Reminiscences of the Creek, or Muscogee Indians by Thomas S. Woodward
of Louisiana, formerly of Alabama. 1859
I (Thomas J. Woodward) became acquainted with an Indian countryman by the name of John Ward; and the first time I ever visited the Creek agency, which was then on Flint river, was in company with Ward, an old uncle of mine and one Andrew McDougald. Col. was then holding a council with some chiefs from various parts of the nation. I met with Ward occasionally from that time until the war commenced. When Gen. Floyd moved his troops to Flint River, Ward was the interpreter for the officer that was in command at Fort Manning. He then came into Gen. Floyd's camp, and remained with the army until it reached the Chattahoochee, and commenced building Fort Mitchell.
He was often sent out with Nimrod Doyle as a spy. Christian Limbo, John Ward, Bob Walton and Nimrod Doyle saw Tecumseh at the Tallassee Square, opposite Tuckabatchy, and the reason why they were permitted to see him, was, that Walton and Doyle had known him in his younger days...
There was also an Indian countryman along by the name of Bob Moseley. Moseley's wife was the niece of Peter McQueen. Ward's wife was a relation of Daniel McDonald, more generally known to the whites as Daniel McGillivray, and both of their wives were then with the hostile Indians. Ward and Moseley seemed willing to risk any and everything to forward the movement of the army, in order to reach the neighborhood of their families. There was a detachment of soldiers sent out to Uchee creek, to throw up a breast-work. I was one of the party, and among the rest was a Baptist preacher by the name of Elisha Moseley, a very sensible and most excellent man at that, as grave as men ever get to be; for he could pray all night and fight all day, or pray all day and fight all night, just as it came to his turn to do either; and this preacher was a brother to Bob Moseley, the Indian countryman. While at this breast-work, one night, by a campfire, I listened to Elijah Moseley inquiring into his brother's motives for leaving a white family and making his home among a tribe of savages. Bob's reply was, as well as I now recollect, that there was no false swearing among Indians. The preacher then commenced making some enquiry into Ward's history. Ward informed him that his father had taken him into the Creek nation near where Oweatumka or Wetumpka now stands, when he (Ward) was a child, and shortly after died. He recollected very little of his father; that he had been raised by Daniel McDonald, or McGillivray, as he was commonly called; that he heard McDonald say that his father was a Georgian, and had left a wife and children in that State. Ward's history, as far as it went, soon became known in the camp. and some one in the camp, that had heard of Ward's father quitting his family and disappearing with one of his children, and knowing something of the Wards in Georgia, looked at John Ward and said, from the near resemblance of him and a Georgia Ward, they must be brothers.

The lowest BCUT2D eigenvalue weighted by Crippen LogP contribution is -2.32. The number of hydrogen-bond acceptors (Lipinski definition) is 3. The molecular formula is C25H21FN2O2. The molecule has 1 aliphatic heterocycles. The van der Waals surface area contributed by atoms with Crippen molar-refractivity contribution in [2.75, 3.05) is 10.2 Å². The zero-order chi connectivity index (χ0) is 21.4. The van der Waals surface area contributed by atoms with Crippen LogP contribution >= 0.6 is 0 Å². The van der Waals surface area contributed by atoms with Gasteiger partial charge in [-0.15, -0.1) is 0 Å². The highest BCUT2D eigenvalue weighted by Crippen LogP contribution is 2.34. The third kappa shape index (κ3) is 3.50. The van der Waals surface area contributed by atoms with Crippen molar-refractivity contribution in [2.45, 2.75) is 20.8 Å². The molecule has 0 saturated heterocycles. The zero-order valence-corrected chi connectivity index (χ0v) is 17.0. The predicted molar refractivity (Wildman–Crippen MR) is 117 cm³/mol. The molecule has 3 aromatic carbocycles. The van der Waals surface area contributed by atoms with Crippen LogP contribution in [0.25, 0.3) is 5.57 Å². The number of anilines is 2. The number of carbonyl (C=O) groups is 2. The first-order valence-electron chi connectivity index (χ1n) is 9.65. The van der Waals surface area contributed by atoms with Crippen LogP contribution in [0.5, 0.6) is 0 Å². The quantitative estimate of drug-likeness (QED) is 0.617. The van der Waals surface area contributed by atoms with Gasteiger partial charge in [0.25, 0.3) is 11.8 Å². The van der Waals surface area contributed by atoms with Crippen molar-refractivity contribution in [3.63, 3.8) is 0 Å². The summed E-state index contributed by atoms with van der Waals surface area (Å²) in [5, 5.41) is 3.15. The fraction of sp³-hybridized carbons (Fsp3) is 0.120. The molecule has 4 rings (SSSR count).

The Georgia brother was written to, and in a few weeks, made his appearance in camp. In this time, the Indian Ward, from exposure, had fallen sick, and was very low. The Georgia brother came into camp one night, and the next morning John Ward was a corpse--though John was perfectly rational on the arrival of his brother and, before he died, knew who he was. They proved to be twin brothers. A very intimate acquaintance of your messed with me at the time, and Ward frequently messed with us. It was Capt. Arnold Seals, of Macon County, Ala. Ward died in one of the tents of Adams' riflemen, and Elijah Moseley was his nurse. The most feeling pulpit talk I ever heard dropped from the lips of Elijah Moseley, in a soldiers's tent, on the death of John Ward. John, though raised among Indians, spoke our language very well. He was enrolled among the Tuskegees. He was a floater, under the treaty, but by the permission of Col. Albert Nat. Collins, of Macon county, and myself, he located him a tract in the fork of Coosa and Tallapoosa. I think he sold to Col. George Taylor. The Indian countryman, John Ward, died in 1813. His remains rest on the hill just above old Fort Mitchell...
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